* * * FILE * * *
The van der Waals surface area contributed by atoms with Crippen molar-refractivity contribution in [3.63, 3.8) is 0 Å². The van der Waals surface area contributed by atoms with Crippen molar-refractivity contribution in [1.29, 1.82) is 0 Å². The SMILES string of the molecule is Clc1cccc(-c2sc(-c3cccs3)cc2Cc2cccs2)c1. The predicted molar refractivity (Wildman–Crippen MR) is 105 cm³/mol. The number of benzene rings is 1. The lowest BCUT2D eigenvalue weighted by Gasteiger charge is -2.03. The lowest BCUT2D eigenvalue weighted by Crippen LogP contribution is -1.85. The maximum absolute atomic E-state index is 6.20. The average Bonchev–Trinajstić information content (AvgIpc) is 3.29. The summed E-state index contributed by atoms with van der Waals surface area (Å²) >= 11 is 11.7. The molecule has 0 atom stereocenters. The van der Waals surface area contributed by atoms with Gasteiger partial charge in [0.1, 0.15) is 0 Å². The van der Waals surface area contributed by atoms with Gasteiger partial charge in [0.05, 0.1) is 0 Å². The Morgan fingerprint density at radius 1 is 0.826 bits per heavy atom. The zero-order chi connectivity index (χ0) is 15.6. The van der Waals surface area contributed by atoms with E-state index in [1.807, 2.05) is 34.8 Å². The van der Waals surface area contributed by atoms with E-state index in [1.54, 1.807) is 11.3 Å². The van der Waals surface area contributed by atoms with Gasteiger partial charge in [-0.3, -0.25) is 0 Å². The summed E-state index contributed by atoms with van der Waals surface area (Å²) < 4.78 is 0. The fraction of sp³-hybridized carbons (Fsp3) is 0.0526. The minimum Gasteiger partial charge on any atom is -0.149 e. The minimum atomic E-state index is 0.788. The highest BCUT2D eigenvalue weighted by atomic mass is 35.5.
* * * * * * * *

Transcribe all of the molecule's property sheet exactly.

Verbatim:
The van der Waals surface area contributed by atoms with Crippen molar-refractivity contribution in [3.63, 3.8) is 0 Å². The van der Waals surface area contributed by atoms with Crippen molar-refractivity contribution in [1.29, 1.82) is 0 Å². The SMILES string of the molecule is Clc1cccc(-c2sc(-c3cccs3)cc2Cc2cccs2)c1. The predicted molar refractivity (Wildman–Crippen MR) is 105 cm³/mol. The number of benzene rings is 1. The lowest BCUT2D eigenvalue weighted by Gasteiger charge is -2.03. The lowest BCUT2D eigenvalue weighted by Crippen LogP contribution is -1.85. The maximum absolute atomic E-state index is 6.20. The average Bonchev–Trinajstić information content (AvgIpc) is 3.29. The summed E-state index contributed by atoms with van der Waals surface area (Å²) >= 11 is 11.7. The molecule has 0 atom stereocenters. The van der Waals surface area contributed by atoms with Gasteiger partial charge in [0.1, 0.15) is 0 Å². The van der Waals surface area contributed by atoms with Gasteiger partial charge in [0.05, 0.1) is 0 Å². The Morgan fingerprint density at radius 1 is 0.826 bits per heavy atom. The zero-order chi connectivity index (χ0) is 15.6. The van der Waals surface area contributed by atoms with E-state index in [1.807, 2.05) is 34.8 Å². The van der Waals surface area contributed by atoms with E-state index in [1.54, 1.807) is 11.3 Å². The van der Waals surface area contributed by atoms with Gasteiger partial charge in [-0.3, -0.25) is 0 Å². The summed E-state index contributed by atoms with van der Waals surface area (Å²) < 4.78 is 0. The fraction of sp³-hybridized carbons (Fsp3) is 0.0526. The minimum Gasteiger partial charge on any atom is -0.149 e. The minimum atomic E-state index is 0.788. The highest BCUT2D eigenvalue weighted by atomic mass is 35.5.